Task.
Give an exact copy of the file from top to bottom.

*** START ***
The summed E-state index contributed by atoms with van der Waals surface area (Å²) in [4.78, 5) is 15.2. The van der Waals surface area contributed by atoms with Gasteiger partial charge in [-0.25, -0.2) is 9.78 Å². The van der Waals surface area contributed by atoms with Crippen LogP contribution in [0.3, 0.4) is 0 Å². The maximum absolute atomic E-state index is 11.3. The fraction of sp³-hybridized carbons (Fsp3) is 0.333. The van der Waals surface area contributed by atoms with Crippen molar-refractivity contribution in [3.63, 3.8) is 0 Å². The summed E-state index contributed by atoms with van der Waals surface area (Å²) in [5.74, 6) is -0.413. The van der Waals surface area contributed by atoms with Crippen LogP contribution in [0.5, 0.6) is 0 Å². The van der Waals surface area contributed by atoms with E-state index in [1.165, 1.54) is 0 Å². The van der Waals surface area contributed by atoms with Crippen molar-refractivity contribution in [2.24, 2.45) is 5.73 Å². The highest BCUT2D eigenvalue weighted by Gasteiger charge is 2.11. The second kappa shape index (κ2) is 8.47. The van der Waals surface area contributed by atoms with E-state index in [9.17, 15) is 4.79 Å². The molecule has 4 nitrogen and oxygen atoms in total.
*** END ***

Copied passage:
The summed E-state index contributed by atoms with van der Waals surface area (Å²) in [4.78, 5) is 15.2. The van der Waals surface area contributed by atoms with Gasteiger partial charge in [-0.25, -0.2) is 9.78 Å². The van der Waals surface area contributed by atoms with Crippen LogP contribution in [0.3, 0.4) is 0 Å². The maximum absolute atomic E-state index is 11.3. The fraction of sp³-hybridized carbons (Fsp3) is 0.333. The van der Waals surface area contributed by atoms with Crippen molar-refractivity contribution in [3.63, 3.8) is 0 Å². The summed E-state index contributed by atoms with van der Waals surface area (Å²) in [5.74, 6) is -0.413. The van der Waals surface area contributed by atoms with Crippen LogP contribution in [0.5, 0.6) is 0 Å². The van der Waals surface area contributed by atoms with E-state index in [1.165, 1.54) is 0 Å². The van der Waals surface area contributed by atoms with Crippen molar-refractivity contribution in [2.24, 2.45) is 5.73 Å². The highest BCUT2D eigenvalue weighted by Gasteiger charge is 2.11. The second kappa shape index (κ2) is 8.47. The van der Waals surface area contributed by atoms with E-state index in [9.17, 15) is 4.79 Å². The molecule has 4 nitrogen and oxygen atoms in total.